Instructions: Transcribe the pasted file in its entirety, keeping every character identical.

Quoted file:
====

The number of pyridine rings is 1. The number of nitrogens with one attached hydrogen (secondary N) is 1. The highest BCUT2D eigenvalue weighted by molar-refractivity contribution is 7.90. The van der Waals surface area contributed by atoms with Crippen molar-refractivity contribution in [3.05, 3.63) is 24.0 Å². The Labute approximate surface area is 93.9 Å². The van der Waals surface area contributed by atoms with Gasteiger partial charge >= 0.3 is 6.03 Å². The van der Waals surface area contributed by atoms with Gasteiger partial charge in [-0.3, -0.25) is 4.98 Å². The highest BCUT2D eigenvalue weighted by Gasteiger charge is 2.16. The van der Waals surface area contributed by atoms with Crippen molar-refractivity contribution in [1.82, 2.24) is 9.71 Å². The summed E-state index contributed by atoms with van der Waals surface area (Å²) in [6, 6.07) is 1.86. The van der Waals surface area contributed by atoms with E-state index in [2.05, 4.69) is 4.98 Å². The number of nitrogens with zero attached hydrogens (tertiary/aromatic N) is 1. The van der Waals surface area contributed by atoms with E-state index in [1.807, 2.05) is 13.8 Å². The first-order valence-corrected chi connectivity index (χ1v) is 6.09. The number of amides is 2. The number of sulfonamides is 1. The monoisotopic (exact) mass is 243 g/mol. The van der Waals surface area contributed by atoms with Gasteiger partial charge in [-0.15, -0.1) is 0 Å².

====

The number of pyridine rings is 1. The number of nitrogens with one attached hydrogen (secondary N) is 1. The highest BCUT2D eigenvalue weighted by molar-refractivity contribution is 7.90. The van der Waals surface area contributed by atoms with Crippen molar-refractivity contribution in [3.05, 3.63) is 24.0 Å². The Labute approximate surface area is 93.9 Å². The van der Waals surface area contributed by atoms with Gasteiger partial charge >= 0.3 is 6.03 Å². The van der Waals surface area contributed by atoms with Gasteiger partial charge in [-0.3, -0.25) is 4.98 Å². The highest BCUT2D eigenvalue weighted by Gasteiger charge is 2.16. The van der Waals surface area contributed by atoms with Crippen molar-refractivity contribution in [1.82, 2.24) is 9.71 Å². The summed E-state index contributed by atoms with van der Waals surface area (Å²) in [6, 6.07) is 1.86. The van der Waals surface area contributed by atoms with E-state index in [2.05, 4.69) is 4.98 Å². The number of nitrogens with zero attached hydrogens (tertiary/aromatic N) is 1. The van der Waals surface area contributed by atoms with E-state index in [1.807, 2.05) is 13.8 Å². The first-order valence-corrected chi connectivity index (χ1v) is 6.09. The number of amides is 2. The number of sulfonamides is 1. The monoisotopic (exact) mass is 243 g/mol. The van der Waals surface area contributed by atoms with Gasteiger partial charge in [-0.15, -0.1) is 0 Å².